Public Health England (PHE) has published new guidelines designed to cut the amount of sugar in nine products categories, including yoghurt, breakfast cereals and biscuits, under a bid to reduce consumption by 5 percent this year and overall by a fifth by 2020.

Guidelines for how the food industry can reduce the sugar contained in its products has also been published, through modifying recipes, reducing portion sizes and encouraging the purchase of low/no sugar products.

The reduction programme could see 200,000 tonnes of sugar removed from the UK market per year by 2020, according to PHE.

Late last year NHS Digital published figures showing that the number of children in the UK classed as overweight or obese had reached a record high.

The prevalence of obesity rose from 9.1 percent in 2014/15 to 9.3 percent in 2015/16 for children in reception and from 19.1 percent to 19.8 percent for those in year six, according to data from the National Child Measurement Programme in England.

More than one in three children (34.2 percent) in year 6 was either overweight or obese in 2015-16, compared to 22.1 percent in reception year, and the figures also show that obesity prevalence for children in reception living in the most deprived areas (12.5 percent) was more than double that of those living in the least deprived areas (5.5 percent), further highlighting health inequalities.

“We cannot afford for the next generation of children to continue on this trajectory. Obesity is already costing the NHS over £6bn - a figure it can ill afford - thanks to the development of conditions like Type II diabetes and asthma, all of which we are seeing much earlier. This of course has a knock-on effect on NHS resources,” said Professor Russell Viner, officer for health promotion for the Royal College of Paediatrics and Child Health, at the time.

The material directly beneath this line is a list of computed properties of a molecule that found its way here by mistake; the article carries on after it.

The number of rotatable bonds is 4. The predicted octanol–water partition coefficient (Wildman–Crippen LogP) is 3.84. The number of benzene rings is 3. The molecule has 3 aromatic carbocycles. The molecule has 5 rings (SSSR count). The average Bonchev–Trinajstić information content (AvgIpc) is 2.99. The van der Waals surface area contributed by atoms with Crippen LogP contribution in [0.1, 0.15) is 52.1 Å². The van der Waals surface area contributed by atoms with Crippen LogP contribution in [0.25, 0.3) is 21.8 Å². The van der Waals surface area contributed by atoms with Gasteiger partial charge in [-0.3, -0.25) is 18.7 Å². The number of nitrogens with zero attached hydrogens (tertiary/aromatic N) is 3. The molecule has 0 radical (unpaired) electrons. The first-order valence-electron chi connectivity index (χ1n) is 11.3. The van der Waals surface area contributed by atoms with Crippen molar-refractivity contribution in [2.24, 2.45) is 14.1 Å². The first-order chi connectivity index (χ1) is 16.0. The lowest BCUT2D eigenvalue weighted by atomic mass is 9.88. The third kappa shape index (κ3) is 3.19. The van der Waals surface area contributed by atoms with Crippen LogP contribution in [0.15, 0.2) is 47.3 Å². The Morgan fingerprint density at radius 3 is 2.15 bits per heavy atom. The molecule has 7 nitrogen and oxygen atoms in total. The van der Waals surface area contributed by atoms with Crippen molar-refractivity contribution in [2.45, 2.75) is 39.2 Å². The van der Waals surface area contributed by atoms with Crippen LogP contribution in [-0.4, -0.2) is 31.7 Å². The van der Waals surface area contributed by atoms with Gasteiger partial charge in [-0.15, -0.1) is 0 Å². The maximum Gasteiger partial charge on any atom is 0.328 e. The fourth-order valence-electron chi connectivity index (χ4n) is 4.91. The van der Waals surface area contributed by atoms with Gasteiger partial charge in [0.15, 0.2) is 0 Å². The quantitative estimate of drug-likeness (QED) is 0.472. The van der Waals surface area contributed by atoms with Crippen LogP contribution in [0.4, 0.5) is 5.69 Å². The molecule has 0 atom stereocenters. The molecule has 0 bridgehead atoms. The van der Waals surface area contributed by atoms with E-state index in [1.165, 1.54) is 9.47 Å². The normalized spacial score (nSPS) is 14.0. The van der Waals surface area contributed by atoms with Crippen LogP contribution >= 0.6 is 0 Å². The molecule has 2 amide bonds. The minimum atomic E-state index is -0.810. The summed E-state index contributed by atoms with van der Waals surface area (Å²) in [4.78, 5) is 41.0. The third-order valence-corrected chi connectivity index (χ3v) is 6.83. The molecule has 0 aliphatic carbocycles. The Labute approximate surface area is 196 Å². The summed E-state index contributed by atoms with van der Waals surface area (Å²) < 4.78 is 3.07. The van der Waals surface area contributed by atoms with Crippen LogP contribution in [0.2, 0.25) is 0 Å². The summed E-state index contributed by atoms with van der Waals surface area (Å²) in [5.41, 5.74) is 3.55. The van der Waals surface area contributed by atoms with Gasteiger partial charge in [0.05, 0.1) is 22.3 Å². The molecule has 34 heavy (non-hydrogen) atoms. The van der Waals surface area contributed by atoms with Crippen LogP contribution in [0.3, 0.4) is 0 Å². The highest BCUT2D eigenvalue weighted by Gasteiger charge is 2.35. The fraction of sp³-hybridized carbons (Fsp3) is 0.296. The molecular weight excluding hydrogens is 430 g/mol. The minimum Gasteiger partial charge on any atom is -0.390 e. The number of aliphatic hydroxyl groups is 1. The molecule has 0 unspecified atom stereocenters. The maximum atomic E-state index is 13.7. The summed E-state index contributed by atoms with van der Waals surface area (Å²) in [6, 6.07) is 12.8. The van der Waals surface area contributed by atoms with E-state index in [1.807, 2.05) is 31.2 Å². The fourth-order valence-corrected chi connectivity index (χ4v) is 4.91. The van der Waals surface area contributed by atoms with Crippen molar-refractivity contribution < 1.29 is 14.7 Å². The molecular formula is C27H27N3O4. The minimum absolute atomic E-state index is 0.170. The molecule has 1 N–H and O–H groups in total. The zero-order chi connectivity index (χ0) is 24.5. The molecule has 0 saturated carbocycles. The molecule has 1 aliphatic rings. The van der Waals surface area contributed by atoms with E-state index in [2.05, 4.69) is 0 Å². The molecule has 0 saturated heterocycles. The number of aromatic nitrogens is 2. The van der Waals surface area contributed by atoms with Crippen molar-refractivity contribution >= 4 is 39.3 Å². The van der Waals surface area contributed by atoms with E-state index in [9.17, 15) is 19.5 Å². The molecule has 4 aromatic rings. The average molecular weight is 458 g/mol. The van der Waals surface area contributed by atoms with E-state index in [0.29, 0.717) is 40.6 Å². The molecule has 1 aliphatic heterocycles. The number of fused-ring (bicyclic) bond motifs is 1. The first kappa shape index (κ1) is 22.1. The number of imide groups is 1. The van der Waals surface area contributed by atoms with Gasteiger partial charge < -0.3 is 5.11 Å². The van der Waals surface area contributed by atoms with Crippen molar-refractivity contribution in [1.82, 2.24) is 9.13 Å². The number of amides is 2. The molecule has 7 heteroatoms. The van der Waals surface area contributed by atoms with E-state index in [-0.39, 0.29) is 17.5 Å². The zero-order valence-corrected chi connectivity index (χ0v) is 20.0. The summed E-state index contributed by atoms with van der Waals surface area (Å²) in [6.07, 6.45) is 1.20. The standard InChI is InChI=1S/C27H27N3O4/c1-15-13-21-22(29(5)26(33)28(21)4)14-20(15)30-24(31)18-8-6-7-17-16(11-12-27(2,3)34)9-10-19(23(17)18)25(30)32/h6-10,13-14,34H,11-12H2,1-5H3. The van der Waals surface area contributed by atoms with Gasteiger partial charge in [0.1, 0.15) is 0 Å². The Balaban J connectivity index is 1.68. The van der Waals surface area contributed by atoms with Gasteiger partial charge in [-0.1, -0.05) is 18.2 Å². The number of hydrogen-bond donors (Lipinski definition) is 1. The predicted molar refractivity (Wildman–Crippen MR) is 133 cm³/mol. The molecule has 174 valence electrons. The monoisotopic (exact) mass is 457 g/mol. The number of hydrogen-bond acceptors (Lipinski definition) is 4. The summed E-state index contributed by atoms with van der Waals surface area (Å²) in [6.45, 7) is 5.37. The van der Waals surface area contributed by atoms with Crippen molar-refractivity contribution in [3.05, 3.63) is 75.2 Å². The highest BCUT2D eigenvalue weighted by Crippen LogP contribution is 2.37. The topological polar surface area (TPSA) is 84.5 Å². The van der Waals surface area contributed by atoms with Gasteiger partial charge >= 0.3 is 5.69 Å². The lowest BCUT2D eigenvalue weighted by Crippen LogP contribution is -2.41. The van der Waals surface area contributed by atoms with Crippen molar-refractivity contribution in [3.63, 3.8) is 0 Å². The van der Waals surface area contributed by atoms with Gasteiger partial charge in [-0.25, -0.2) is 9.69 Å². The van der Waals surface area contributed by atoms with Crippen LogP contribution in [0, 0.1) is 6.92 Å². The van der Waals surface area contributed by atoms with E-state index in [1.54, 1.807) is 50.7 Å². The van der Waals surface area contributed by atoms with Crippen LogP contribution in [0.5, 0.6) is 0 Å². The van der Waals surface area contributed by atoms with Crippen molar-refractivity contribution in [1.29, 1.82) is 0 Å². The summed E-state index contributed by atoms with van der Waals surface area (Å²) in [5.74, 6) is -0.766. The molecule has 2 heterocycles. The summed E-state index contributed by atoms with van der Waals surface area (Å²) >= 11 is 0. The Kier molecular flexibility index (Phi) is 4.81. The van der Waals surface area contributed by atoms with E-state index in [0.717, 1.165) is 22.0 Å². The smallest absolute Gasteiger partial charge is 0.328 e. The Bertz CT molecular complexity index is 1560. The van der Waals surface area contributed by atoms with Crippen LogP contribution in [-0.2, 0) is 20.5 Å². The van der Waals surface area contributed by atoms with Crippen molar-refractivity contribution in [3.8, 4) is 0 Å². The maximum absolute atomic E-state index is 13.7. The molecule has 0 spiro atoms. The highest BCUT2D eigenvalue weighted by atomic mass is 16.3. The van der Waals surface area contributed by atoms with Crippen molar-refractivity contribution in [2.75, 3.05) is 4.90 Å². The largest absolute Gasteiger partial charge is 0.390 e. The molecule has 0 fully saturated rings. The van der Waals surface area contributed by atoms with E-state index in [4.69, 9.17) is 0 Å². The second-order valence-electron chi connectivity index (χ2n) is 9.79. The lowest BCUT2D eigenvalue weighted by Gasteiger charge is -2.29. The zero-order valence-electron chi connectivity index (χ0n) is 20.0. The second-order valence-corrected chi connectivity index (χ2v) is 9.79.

“Overweight and obese children are likely to carry this health problem into adulthood, increasing their risk of Type 2 diabetes, heart disease and some cancers,” noted PHE’s Chief Nutritionist, Dr Alison Tedstone. “Levels of obesity are higher in children from deprived backgrounds. Tackling the amount of sugar we eat is not just a healthy thing to do, but an issue of inequality for many families.”

“This government believes in taking a common-sense approach to improving public health and that includes changing the addictive relationship our children have with sugar,” added public health minister Nicola Blackwood. “Many companies have already taken impressive steps to rise to this challenge but it’s important that everyone steps up. We should seize this unique opportunity to be global leaders in food innovation.”

Sugar reduction is part of a wider PHE led food reformulation programme, which also includes work already underway with the industry to encourage salt reduction and that planned for later this year on calorie reduction.